Ethology is the science of natural animal behaviour. What I practice as an Animal Behaviour and Training Council Registered Clinical Animal Behaviourist is applied ethology. Sometimes I go back to the roots of ethology and spend time observing species other than those I see in my regular behaviour work. This holiday I spent a little time close to home watching the sea birds.
As I stand, binoculars to my eyes, I think of the founding father of ethology, Niko Tinbergen, famous for his Nobel prize and studying the herring gull - a bird now in serious decline. I watch a few other gulls before I hear the shriller call of the oystercatchers on the edge of the tide. I turn to watch them, taking little steps, cocking their head to one side just a little, and poking their long bills into the muscle covered rocks and taking a morsel to eat. Then repeating the process until a bit more of the rocky shore is uncovered by the retreating tide.
While still a student in Aberystwyth one of the assignments from the ethology and behavioural ecology class was to make continuous observation of a single bird or mammal. I chose my hamster, Austin. We had to write down a list of behaviours along with their description. Then code their occurrences in a transition matrix to look for patterns and frequencies of specific behaviours.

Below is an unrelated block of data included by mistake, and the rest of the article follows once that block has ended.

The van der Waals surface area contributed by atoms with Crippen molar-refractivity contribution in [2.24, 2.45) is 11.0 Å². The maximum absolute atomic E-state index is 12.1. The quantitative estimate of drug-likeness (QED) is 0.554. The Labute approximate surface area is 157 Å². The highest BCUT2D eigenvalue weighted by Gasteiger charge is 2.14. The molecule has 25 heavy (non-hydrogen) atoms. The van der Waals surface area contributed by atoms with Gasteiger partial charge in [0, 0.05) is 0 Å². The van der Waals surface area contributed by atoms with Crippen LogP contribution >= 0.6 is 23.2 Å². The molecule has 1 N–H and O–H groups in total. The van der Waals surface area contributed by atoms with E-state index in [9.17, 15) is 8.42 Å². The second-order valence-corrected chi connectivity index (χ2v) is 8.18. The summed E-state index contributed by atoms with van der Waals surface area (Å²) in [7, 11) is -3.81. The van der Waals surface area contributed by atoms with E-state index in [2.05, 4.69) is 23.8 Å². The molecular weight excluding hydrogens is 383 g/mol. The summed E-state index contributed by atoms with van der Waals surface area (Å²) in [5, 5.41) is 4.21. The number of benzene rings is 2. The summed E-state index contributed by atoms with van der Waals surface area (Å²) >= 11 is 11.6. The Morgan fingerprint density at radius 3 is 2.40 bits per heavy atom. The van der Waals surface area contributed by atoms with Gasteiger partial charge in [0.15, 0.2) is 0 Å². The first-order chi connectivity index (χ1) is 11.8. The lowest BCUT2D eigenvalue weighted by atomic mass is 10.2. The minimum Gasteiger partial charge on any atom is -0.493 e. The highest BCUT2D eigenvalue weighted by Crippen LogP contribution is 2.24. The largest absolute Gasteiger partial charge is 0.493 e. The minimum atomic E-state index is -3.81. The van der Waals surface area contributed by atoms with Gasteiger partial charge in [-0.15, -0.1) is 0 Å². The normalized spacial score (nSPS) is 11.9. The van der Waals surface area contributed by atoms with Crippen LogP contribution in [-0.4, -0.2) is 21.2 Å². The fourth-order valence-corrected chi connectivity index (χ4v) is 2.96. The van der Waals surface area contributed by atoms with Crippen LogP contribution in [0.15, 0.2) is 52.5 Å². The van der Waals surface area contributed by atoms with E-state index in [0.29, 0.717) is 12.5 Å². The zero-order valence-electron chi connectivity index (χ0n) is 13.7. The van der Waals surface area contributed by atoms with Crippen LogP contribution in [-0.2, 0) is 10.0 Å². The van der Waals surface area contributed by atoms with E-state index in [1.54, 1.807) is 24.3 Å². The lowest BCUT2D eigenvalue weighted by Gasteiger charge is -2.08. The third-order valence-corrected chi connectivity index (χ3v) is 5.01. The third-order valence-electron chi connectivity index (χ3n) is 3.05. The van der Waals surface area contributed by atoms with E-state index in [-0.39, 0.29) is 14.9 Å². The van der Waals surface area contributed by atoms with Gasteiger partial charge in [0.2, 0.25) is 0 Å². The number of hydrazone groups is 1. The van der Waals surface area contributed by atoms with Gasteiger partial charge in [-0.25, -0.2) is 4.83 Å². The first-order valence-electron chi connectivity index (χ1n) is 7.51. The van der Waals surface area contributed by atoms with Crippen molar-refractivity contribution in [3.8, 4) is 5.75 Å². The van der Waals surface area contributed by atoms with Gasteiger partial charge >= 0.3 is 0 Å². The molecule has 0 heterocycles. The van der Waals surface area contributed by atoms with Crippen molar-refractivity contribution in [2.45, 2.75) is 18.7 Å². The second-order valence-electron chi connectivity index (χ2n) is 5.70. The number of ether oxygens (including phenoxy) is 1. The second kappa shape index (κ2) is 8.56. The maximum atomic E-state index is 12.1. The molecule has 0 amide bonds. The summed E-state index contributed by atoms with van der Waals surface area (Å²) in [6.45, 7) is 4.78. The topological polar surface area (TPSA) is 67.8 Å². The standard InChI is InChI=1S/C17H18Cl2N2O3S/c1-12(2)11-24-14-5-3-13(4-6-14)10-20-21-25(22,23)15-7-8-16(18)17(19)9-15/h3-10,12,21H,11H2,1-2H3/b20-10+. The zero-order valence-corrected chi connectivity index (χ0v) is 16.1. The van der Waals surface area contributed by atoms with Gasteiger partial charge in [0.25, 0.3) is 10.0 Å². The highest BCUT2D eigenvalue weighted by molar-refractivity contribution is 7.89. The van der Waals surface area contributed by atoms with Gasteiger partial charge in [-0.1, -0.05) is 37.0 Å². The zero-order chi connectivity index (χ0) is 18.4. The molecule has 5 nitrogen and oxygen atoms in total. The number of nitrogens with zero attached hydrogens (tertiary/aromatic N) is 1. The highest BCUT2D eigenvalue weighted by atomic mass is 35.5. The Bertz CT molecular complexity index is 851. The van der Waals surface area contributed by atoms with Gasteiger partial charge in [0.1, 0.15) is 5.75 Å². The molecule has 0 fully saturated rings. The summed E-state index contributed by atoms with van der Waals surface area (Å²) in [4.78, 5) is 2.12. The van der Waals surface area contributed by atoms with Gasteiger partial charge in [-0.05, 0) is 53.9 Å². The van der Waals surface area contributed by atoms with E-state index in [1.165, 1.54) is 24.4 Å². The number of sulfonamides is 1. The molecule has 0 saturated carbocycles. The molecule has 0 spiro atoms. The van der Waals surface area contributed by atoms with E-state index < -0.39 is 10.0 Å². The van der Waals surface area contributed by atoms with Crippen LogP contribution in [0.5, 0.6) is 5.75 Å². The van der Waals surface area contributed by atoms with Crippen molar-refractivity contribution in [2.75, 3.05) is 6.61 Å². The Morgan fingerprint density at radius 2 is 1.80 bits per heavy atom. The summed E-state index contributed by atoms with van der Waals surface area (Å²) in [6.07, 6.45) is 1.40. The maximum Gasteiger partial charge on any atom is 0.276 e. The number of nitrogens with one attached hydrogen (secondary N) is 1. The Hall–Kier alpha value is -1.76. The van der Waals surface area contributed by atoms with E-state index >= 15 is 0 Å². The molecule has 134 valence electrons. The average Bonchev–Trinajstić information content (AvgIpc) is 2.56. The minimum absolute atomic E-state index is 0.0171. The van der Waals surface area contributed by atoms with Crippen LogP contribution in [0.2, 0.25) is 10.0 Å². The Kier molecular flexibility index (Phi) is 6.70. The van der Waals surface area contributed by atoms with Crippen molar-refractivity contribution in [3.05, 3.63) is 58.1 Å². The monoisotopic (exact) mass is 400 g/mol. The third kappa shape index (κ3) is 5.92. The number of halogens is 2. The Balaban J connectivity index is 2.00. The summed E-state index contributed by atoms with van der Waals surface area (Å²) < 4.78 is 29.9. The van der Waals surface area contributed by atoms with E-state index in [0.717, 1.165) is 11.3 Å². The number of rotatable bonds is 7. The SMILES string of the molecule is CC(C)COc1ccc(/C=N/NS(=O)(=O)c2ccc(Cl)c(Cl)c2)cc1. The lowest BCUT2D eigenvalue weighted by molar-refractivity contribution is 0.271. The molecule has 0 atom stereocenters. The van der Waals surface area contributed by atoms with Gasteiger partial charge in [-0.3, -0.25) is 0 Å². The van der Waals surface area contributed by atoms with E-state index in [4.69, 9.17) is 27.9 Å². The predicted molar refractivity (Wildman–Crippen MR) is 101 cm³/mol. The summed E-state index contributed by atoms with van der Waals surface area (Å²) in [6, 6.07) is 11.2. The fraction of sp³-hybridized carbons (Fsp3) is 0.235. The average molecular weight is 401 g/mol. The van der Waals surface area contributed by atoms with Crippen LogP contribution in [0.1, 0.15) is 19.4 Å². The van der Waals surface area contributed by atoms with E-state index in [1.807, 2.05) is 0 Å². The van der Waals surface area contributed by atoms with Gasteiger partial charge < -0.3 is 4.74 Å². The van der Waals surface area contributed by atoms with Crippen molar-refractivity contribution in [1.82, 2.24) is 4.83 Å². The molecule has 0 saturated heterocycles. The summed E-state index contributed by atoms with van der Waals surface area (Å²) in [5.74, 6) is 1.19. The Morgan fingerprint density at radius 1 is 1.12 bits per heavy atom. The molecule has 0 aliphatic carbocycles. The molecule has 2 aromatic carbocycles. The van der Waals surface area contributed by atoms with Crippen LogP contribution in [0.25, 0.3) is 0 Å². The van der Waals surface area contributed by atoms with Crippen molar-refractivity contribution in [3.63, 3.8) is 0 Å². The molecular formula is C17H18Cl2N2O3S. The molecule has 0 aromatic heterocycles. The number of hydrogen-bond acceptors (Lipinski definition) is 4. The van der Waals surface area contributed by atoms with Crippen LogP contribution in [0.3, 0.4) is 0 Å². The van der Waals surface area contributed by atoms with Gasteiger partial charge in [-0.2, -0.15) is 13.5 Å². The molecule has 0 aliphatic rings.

The feeding activity of the oystercatcher reminded me of this, and reminded me to look again for patterns in the dogs and horses presented to me with behavioural issues, for there are usually patterns there too, especially in habitually repeated behaviour and in ingrained, innate behavioural patterns. These give clues as to the reasons for behaviours and to the emotional state of the animal performing them.